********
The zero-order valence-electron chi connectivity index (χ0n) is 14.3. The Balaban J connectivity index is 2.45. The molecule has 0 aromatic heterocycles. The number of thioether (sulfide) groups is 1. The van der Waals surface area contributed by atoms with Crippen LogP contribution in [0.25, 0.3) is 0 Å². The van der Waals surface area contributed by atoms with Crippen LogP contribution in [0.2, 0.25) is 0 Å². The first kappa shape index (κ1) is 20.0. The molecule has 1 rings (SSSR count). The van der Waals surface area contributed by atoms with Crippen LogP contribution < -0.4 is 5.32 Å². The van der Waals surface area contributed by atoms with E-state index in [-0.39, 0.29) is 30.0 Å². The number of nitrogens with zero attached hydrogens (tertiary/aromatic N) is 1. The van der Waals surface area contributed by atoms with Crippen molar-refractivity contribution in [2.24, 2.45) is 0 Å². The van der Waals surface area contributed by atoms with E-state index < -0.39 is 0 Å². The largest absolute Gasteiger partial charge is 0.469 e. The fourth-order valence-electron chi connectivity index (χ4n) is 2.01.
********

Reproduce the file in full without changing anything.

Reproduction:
The zero-order valence-electron chi connectivity index (χ0n) is 14.3. The Balaban J connectivity index is 2.45. The molecule has 0 aromatic heterocycles. The number of thioether (sulfide) groups is 1. The van der Waals surface area contributed by atoms with Crippen LogP contribution in [0.25, 0.3) is 0 Å². The van der Waals surface area contributed by atoms with Crippen LogP contribution in [0.2, 0.25) is 0 Å². The first kappa shape index (κ1) is 20.0. The molecule has 1 rings (SSSR count). The van der Waals surface area contributed by atoms with Crippen LogP contribution < -0.4 is 5.32 Å². The van der Waals surface area contributed by atoms with E-state index in [-0.39, 0.29) is 30.0 Å². The number of nitrogens with zero attached hydrogens (tertiary/aromatic N) is 1. The van der Waals surface area contributed by atoms with Crippen molar-refractivity contribution in [2.24, 2.45) is 0 Å². The van der Waals surface area contributed by atoms with E-state index < -0.39 is 0 Å². The largest absolute Gasteiger partial charge is 0.469 e. The fourth-order valence-electron chi connectivity index (χ4n) is 2.01.